A scholarly attempt at an interpretation of Sunday's liturgical readings.

Archive for September, 2016


To Have and Have not

Sometimes, watching the news on TV can be a little disheartening.  Not too long ago, I saw a large number of people lined up in front of a grocery store in Caracas, Venezuela.  As it turned out, there was nothing in the store for them to buy.  One lady being interviewed said, “I have only one egg, which I have to share with my dog.”

Then we have the situation in the United States.  We often go from store to store to do grocery shopping comparing prices and buying what we want.  We have a relatively delicious meal, and more often than not we tend to throw away the uneaten food.  We have just noted in the illustration of the United States and Venezuela an example of the “Haves” and the “Have nots.”

In the Gospel for the twenty sixth Sunday in Ordinary Time (Luke 16:19-31) we see Jesus utilizing a parable of the “Haves” and the “Have nots.”  A rich man dressed in fancy clothes who dined sumptuously (“Have”), and a very poor man named Lazarus who wasn’t allowed to eat the scraps from the rich man’s table (“Have nots”).  Apparently, the rich man noticed Lazarus, but ignored him completely.

Then, both men died. The rich man went to the netherworld and was tormented, while Lazarus was taken by angels to the bosom of Abraham.  Here we have the “reversal of fortune” concept.  In this life the rich man had “good,” while Lazarus had “bad.”  In the next life, Lazarus had “good” while the rich man had “bad.”  What does this mean?

In this “reversal of fortune” theme, the rich man asks Abraham if he could send Lazarus down with some water to cool his tongue because he was suffering via the flames.  Abraham replied,  “Remember that in life you received the good, while Lazarus received the bad.  But now, in the after life,  he is comforted here while you are tormented.”

Then, in an attempt to have some success in the encounter with Abraham, the rich man pleads, “Then send Lazarus to my father’s house where I have five brothers who should be warned about what happened to me.”  He hoped that his brothers might be affected if the ghost of a dead man gave them advise. But the request was in vain.  Why?  Because if the brothers did not pay attention to the comments of Moses and the prophets, what good would the words of a “ghost” do?  The Law of Moses and the teaching of the prophets focused on the need to help one another. The rich man had it good  in this life but bad in the next life.  Lazarus had it bad in this life, but good in the next life.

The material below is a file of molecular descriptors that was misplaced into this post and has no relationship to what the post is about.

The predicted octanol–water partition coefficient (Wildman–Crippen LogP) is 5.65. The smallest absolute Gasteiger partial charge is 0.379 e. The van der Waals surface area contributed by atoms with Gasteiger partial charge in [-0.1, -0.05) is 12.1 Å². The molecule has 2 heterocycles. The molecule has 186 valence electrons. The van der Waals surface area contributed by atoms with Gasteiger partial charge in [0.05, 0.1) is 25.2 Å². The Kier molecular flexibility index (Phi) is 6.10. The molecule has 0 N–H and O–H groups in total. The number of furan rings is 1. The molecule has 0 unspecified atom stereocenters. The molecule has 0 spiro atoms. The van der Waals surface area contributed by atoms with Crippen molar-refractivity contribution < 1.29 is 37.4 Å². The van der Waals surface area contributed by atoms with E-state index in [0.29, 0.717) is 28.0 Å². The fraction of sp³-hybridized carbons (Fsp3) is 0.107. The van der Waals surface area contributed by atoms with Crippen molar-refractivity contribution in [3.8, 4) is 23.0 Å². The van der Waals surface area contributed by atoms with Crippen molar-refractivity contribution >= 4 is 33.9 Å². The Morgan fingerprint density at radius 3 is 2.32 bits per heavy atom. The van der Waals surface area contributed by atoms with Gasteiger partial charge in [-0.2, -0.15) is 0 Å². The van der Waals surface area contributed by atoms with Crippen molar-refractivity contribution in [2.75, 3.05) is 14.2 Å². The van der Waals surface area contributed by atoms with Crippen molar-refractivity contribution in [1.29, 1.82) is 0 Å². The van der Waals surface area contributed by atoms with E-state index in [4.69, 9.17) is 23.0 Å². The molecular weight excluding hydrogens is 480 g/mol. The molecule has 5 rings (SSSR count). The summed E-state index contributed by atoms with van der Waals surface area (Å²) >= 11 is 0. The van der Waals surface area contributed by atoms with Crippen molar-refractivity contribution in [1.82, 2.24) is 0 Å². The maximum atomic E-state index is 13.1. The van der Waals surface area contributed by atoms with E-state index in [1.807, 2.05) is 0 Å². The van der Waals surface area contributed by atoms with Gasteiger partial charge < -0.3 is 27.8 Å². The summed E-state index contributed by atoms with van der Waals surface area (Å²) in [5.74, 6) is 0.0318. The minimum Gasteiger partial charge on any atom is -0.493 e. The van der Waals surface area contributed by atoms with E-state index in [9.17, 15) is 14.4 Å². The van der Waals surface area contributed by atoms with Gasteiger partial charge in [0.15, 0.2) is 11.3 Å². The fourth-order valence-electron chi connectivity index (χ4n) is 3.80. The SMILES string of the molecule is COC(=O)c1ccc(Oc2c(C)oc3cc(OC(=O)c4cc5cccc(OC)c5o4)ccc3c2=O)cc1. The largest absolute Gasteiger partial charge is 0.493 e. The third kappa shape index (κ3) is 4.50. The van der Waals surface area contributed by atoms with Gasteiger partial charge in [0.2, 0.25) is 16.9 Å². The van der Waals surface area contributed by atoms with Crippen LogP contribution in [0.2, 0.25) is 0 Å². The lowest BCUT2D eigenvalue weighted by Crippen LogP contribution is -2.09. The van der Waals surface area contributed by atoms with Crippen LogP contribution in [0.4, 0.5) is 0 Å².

What was the real source of the problem?  It was a matter of CHOICE.  In this life, the rich man was aware of Lazarus’ condition but chose not to give him food. In the next life the rich man asked for Lazarus to give him water to slate his thirst, but was refused.  Choices made in this life often affect your outcome in the next life.

What lessons can we learn from this Gospel message?  First of all, be aware that we are constantly making decisions.  For example, I see someone suffering, do I choose to do anything to help?  Is it easy for for me to ignore the poor, the sick, the helpless, and the troubled in this life?  Remember, the choices that I make in this life will definitely affect me in the next life.